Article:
Jaffa Cakes are a bit of a ledge in my home country.
To be perfectly honest, I have absolutely zero idea why. I hate the things. However, I am aware my views are not shared by most of the my fellow country-mates.
There is much talk about the saintly Jaffa Cake, with the biggest conundrum this century being: is it a cake or a biscuit (cookie)? Seriously, there’s more debate about this than global warming. Closely followed by: how do you eat yours? Well, I’d rather not eat mine at all, actually.
I am not sure how well known Jaffas are outside the UK. For those of you oblivious to their presence, they have a Genoise sponge base (dry). They are topped with orange jam (too sweet), and covered with chocolate (non-descript).
Ah, okay. I think I’ve clearly shown where my bias lies, and as I don’t want to alienate a whole nation, I will stop right there.
My kids love Jaffa Cakes but
thank goodness unfortunately we can’t buy them in Sweden (to my knowledge).
So I decided to make my own. I used a simple pound cake recipe for the base. I then made my own orange “jam”, finishing off with a thick, luscious dolloping of dark chocolate ganache.
The cake isn’t healthy – there’s too much white sugar in there to ever try to attempt to call it that.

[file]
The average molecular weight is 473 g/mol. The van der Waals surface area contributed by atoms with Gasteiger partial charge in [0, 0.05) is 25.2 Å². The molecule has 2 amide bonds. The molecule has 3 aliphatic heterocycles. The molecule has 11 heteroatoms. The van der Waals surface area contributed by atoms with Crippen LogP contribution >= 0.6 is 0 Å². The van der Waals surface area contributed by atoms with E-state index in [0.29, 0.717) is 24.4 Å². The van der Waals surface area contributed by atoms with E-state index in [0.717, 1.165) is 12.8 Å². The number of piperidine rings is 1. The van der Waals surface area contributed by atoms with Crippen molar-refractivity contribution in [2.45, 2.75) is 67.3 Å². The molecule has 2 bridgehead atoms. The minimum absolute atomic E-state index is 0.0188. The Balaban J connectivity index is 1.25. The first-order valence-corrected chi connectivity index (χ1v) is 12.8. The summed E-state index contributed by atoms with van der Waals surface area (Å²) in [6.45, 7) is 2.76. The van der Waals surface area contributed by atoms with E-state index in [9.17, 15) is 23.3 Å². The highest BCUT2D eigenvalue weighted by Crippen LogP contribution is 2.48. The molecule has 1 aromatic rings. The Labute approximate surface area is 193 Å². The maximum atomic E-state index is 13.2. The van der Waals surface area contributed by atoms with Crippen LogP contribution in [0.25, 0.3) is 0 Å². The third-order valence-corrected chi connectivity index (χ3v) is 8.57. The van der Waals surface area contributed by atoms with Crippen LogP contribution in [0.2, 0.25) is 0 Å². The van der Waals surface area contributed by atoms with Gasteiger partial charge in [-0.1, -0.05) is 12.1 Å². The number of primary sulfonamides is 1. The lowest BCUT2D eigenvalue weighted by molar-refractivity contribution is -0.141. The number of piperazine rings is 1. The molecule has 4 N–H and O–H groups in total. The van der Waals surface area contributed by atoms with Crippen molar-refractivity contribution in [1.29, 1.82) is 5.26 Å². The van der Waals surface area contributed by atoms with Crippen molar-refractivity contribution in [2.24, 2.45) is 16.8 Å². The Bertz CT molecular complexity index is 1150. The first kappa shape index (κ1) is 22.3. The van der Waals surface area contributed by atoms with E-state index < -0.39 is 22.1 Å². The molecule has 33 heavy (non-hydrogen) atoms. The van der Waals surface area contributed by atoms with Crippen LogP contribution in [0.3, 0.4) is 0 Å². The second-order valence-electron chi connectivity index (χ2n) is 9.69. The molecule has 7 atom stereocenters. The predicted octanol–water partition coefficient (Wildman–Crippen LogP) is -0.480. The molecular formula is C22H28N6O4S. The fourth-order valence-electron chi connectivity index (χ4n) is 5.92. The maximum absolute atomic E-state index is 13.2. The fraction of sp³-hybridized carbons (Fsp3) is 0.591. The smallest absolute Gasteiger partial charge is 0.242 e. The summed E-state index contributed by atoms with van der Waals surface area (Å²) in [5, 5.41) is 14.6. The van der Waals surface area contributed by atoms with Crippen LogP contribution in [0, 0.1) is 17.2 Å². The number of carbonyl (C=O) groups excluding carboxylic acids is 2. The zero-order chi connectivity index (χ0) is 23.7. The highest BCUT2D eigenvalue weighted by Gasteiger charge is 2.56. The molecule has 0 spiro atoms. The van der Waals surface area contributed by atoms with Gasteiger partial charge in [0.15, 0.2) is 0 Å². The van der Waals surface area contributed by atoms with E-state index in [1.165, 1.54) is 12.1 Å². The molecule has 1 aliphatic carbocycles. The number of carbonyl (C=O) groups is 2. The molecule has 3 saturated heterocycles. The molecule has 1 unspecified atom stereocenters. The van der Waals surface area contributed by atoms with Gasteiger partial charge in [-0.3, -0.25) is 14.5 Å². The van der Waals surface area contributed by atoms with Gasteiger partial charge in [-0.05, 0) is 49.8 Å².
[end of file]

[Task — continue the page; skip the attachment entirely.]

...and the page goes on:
However, it is gluten free (made with a ready mixed blend), and the dark chocolate is 80% cocoa. So, not healthy per se, but perfect for a weekend treat.
I was really pleased at how it turned out. It tasted pretty authentic (despite not liking the real thing, I have eaten them on occasion. Come on! They’re cake. Or biscuit.). My ten year old said it was exactly like eating a Jaffa Cake. High praise, indeed.
The sponge was soft with just the right amount of sweetness and the orange jam provided a delicious tang. The dark chocolate had a little honey added, allowing the richness to shine through without the bitter edge that can sometimes happen with less sweet chocolate. All the flavour sensations came together just perfectly.
The cake is small – I used a 6″ springform, but it’s perfect for a family of four, yielding 8 small slices.